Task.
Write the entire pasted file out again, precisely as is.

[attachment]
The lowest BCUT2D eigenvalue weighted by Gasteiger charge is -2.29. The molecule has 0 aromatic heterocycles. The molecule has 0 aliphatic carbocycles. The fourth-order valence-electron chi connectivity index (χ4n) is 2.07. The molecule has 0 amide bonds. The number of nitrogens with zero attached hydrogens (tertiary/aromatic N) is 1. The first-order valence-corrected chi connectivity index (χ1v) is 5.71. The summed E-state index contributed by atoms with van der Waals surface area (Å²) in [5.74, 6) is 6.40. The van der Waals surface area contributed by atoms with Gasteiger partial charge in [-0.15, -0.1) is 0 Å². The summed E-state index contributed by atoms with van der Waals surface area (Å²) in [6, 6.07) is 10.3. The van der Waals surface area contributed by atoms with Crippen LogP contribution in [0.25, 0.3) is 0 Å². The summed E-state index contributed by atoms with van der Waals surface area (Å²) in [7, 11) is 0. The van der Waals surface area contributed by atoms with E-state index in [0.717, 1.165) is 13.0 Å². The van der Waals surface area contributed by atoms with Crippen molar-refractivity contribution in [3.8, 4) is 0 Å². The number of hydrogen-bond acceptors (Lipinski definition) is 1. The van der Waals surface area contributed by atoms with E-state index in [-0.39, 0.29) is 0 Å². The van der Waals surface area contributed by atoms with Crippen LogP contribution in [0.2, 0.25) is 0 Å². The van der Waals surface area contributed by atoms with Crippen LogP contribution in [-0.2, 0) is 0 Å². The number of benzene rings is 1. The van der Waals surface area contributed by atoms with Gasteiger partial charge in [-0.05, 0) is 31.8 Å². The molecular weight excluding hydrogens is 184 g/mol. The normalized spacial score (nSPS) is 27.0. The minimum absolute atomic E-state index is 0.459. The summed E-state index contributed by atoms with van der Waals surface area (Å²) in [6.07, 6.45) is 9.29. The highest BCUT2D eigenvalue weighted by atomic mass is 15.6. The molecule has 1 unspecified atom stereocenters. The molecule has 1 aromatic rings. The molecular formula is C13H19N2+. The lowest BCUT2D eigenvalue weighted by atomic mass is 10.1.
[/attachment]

The lowest BCUT2D eigenvalue weighted by Gasteiger charge is -2.29. The molecule has 0 aromatic heterocycles. The molecule has 0 aliphatic carbocycles. The fourth-order valence-electron chi connectivity index (χ4n) is 2.07. The molecule has 0 amide bonds. The number of nitrogens with zero attached hydrogens (tertiary/aromatic N) is 1. The first-order valence-corrected chi connectivity index (χ1v) is 5.71. The summed E-state index contributed by atoms with van der Waals surface area (Å²) in [5.74, 6) is 6.40. The van der Waals surface area contributed by atoms with Gasteiger partial charge in [-0.15, -0.1) is 0 Å². The summed E-state index contributed by atoms with van der Waals surface area (Å²) in [6, 6.07) is 10.3. The van der Waals surface area contributed by atoms with Crippen LogP contribution in [0.25, 0.3) is 0 Å². The summed E-state index contributed by atoms with van der Waals surface area (Å²) in [7, 11) is 0. The van der Waals surface area contributed by atoms with E-state index in [0.717, 1.165) is 13.0 Å². The van der Waals surface area contributed by atoms with Crippen molar-refractivity contribution in [3.8, 4) is 0 Å². The number of hydrogen-bond acceptors (Lipinski definition) is 1. The van der Waals surface area contributed by atoms with E-state index in [-0.39, 0.29) is 0 Å². The van der Waals surface area contributed by atoms with Crippen LogP contribution in [0.2, 0.25) is 0 Å². The van der Waals surface area contributed by atoms with Crippen LogP contribution in [-0.2, 0) is 0 Å². The number of benzene rings is 1. The van der Waals surface area contributed by atoms with Gasteiger partial charge in [-0.05, 0) is 31.8 Å². The molecular weight excluding hydrogens is 184 g/mol. The normalized spacial score (nSPS) is 27.0. The minimum absolute atomic E-state index is 0.459. The summed E-state index contributed by atoms with van der Waals surface area (Å²) in [6.07, 6.45) is 9.29. The highest BCUT2D eigenvalue weighted by atomic mass is 15.6. The molecule has 1 unspecified atom stereocenters. The molecule has 1 aromatic rings. The molecular formula is C13H19N2+. The lowest BCUT2D eigenvalue weighted by atomic mass is 10.1.